The first is the proposal that devolution in England be to the county level – and I take this to imply to cities as well. This has at least the merit of making a nod in the direction of accountability. I say “taking a nod” because we know that it takes some really extreme foolishness on the part of the majority group on a council for local electors to change their, often, lifetime allegiance. The system is “sticky” when it needs to be agile.

The second is the English Democrat’s support for elected mayors. The system of elected mayors is agile as the voters of Doncaster showed. You may remember that the Labour majority at Doncaster were extremely dysfunctional preferring to engage in vicious forms of infighting at the expense of the local people. The local voters still vote Labour in council elections but they threw out the current mayor and elected an English Democrat- Peter Davies. The result for the people of Doncaster has been positive although the dysfunctional nature of the local Labour party continues.

The mayor can of course work with all the interested parties including Chambers of Commerce, education establishments, government departments and the people and if he were to do this within the framework of the English Democrats proposal on business clusters (the third proposal mentioned above) we would at last see a real increase in skills, innovation, productivity and business growth and management at local levels.

So yes lets devolve £58bn of English expenditure but let us do it wisely to counties/cities that have an elected mayor and lets concentrate it on developing local, but world beating, business clusters.

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This Golden Thread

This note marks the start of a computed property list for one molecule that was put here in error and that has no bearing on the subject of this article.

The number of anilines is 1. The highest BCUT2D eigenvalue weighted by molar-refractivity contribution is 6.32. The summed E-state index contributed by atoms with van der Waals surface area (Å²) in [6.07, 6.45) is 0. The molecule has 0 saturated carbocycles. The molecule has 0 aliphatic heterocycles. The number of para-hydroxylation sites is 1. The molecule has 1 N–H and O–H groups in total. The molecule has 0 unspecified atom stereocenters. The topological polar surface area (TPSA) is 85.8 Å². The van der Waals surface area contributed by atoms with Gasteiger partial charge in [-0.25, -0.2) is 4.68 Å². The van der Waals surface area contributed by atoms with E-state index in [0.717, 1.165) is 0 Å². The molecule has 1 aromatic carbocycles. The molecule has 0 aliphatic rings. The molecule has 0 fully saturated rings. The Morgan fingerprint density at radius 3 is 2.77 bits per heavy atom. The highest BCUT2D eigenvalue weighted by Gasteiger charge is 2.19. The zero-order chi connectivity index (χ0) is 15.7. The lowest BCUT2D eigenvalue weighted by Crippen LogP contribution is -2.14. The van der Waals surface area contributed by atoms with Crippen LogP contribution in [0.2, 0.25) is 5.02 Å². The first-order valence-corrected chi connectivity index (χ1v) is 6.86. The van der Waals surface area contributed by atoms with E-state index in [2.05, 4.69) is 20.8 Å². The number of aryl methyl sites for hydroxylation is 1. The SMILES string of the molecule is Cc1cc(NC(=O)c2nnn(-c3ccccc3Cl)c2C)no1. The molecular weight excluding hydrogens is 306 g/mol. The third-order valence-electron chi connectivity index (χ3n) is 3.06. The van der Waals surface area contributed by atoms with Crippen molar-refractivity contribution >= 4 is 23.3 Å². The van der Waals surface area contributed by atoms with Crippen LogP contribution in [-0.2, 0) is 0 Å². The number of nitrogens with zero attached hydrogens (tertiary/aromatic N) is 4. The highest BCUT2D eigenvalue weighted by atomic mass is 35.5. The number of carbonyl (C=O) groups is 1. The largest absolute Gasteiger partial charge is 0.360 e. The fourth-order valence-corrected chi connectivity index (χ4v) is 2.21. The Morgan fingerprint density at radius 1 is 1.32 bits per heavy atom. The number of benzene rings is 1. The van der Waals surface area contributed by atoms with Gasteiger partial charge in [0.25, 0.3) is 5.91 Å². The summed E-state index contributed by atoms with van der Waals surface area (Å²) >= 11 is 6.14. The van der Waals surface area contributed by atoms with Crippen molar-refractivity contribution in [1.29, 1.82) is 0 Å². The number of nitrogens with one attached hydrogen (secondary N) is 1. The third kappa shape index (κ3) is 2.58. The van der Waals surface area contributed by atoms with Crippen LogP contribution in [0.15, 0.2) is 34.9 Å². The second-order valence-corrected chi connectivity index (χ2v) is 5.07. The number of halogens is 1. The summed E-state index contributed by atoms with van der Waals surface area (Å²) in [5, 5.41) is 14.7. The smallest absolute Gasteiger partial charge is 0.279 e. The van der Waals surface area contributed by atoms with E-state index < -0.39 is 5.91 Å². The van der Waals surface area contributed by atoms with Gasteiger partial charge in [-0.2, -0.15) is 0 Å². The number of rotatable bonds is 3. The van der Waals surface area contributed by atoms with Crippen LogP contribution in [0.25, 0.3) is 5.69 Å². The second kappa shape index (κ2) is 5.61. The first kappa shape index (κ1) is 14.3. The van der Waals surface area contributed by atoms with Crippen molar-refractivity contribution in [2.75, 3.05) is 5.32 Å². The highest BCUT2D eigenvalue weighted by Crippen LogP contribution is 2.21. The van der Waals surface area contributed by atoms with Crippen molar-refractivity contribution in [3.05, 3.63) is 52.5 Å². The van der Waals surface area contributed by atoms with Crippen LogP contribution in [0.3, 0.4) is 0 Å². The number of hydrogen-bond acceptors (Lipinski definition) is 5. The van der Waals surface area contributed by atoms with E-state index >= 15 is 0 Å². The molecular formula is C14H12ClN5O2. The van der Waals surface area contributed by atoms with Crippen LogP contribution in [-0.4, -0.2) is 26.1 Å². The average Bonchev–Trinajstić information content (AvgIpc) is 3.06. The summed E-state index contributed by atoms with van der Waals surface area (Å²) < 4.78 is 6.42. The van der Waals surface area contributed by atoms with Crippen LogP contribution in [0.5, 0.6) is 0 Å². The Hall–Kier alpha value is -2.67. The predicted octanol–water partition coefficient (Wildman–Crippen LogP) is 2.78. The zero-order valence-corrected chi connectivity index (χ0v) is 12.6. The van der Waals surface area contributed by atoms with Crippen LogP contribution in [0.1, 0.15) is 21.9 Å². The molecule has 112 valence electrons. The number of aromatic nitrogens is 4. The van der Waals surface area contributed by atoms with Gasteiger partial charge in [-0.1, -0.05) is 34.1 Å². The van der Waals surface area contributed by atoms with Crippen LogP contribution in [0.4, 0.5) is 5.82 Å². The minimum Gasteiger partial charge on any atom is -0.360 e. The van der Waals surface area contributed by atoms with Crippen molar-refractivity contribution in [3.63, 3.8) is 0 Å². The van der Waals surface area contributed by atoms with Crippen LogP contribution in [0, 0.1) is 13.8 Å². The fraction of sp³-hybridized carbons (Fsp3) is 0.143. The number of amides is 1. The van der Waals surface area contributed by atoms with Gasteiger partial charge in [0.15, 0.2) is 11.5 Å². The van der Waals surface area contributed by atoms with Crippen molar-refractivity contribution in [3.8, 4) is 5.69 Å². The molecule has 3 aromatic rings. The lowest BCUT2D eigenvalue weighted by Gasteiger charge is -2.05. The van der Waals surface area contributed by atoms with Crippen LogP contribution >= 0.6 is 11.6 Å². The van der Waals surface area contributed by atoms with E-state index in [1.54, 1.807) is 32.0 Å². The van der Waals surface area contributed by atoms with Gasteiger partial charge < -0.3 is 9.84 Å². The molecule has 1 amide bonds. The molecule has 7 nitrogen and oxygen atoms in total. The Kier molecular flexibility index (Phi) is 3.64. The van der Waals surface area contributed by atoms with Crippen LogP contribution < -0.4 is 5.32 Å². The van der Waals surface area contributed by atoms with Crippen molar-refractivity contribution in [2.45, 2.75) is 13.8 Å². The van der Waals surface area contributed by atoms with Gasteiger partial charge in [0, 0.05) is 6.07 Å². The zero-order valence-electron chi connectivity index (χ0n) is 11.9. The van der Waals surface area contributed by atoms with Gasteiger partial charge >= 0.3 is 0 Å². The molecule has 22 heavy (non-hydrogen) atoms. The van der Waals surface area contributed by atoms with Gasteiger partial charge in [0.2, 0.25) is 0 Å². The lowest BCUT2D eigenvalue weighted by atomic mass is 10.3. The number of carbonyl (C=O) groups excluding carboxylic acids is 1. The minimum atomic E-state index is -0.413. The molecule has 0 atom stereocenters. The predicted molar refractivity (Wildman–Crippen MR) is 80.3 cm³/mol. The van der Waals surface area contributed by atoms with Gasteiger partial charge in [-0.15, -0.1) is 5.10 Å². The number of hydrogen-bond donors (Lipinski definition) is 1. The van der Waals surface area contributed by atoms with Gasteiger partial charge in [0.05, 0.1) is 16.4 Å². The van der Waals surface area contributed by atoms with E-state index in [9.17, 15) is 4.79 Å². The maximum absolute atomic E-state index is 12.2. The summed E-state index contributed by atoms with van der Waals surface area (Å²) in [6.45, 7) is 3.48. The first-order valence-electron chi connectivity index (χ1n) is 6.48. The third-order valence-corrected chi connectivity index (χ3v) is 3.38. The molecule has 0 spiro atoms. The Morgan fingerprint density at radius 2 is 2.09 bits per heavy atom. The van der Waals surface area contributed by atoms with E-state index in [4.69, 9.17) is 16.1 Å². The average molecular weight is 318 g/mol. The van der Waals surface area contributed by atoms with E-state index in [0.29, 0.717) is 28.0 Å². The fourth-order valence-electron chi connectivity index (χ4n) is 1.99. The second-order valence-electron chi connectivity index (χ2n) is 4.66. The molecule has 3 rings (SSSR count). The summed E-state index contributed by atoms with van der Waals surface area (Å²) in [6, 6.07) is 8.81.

What follows are the notes for my talk “This Golden Thread” given to the English Democrats AGM and Conference in St Albans on the 22 September 2013. In my research I used mainly wikipedia and information from Robert Henderson’s blog.

For me the mystery of the Magna Carta is why did this happen in England? After all the main protagonists in the story are a Norman King, Norman Barons, and a Norman Church that had somewhat unceremonially dumped the Anglo-Saxon church.

To begin with we should recognise that what the Barons wanted was a good old fight with the king, to defeat him and then to put someone else suitable in his place. In other words they wanted to act just like Norman Barons do act! Unfortunately for them the only suitable candidate to take the crown was a Frenchman, and he was not interested.

So the barons went to the Abbott of St Albans Abbey in 1213 to ask his advice and he contacted the Archbishop of Canterbury

We know of course that thanks to Archbishop Langton of Canterbury that much of the Magna Carta was based on the Charter of Liberties sometimes known as the Coronation Charter of Henry I made in 1100 AD more than a century before Magna Carta.